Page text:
Judge John Henry Stanley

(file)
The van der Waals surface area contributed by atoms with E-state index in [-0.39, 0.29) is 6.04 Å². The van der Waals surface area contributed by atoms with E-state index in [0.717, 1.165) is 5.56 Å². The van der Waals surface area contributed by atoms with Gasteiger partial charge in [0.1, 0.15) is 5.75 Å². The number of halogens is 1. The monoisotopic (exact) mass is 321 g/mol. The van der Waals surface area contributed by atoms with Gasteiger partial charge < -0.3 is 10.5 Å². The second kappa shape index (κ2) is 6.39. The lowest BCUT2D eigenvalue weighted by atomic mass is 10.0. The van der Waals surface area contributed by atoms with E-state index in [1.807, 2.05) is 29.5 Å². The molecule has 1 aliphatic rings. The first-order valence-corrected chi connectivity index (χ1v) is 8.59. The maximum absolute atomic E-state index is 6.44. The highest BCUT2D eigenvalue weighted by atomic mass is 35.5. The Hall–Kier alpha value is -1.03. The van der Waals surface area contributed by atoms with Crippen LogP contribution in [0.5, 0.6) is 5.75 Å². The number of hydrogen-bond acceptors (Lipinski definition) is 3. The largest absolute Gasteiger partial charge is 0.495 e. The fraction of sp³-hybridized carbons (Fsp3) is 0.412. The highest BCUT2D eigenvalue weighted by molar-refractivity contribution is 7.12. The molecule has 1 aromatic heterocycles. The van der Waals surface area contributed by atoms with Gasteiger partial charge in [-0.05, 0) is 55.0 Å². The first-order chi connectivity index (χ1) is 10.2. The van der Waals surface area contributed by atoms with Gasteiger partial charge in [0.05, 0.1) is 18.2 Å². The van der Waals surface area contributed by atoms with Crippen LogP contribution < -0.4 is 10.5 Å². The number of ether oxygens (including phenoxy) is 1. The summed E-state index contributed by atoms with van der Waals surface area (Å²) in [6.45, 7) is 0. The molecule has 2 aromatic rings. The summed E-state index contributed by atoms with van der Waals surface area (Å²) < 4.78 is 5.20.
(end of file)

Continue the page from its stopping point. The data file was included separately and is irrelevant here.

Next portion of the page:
Landlord sought possession of the subject premises against tenant of record Thelma Mitchel, and her son, George, an occupant, in this holdover proceeding. George moved for dismissal of the proceeding for failure to state a cause of action, and claimed succession rights to the premises. A Guardian ad litem was appointed to Thelma, who indicated she was hospitalized and would permanently reside at the facility due to her medical needs. The court found George had standing to move to dismiss the proceeding, noting as occupant of the rent stabilized premises, he had a right to raise statutory prerequisites to the proceeding as he showed a colorable claim to succession—although, same could not be raised as a defense in a nuisance holdover suit. George asserted the 30-day notice to terminate failed to allege specific acts of misconduct showing it was continued after the deadline set forth in the notice to cure. The court agreed finding the predicate notice lacked a statement supporting facts establishing the condition existed after the cure deadline in the termination notice, finding the termination notice merely restated, word for word, allegations of misconduct within the notice to cure. As the predicate notice was defective, and not amendable, the petition was dismissed.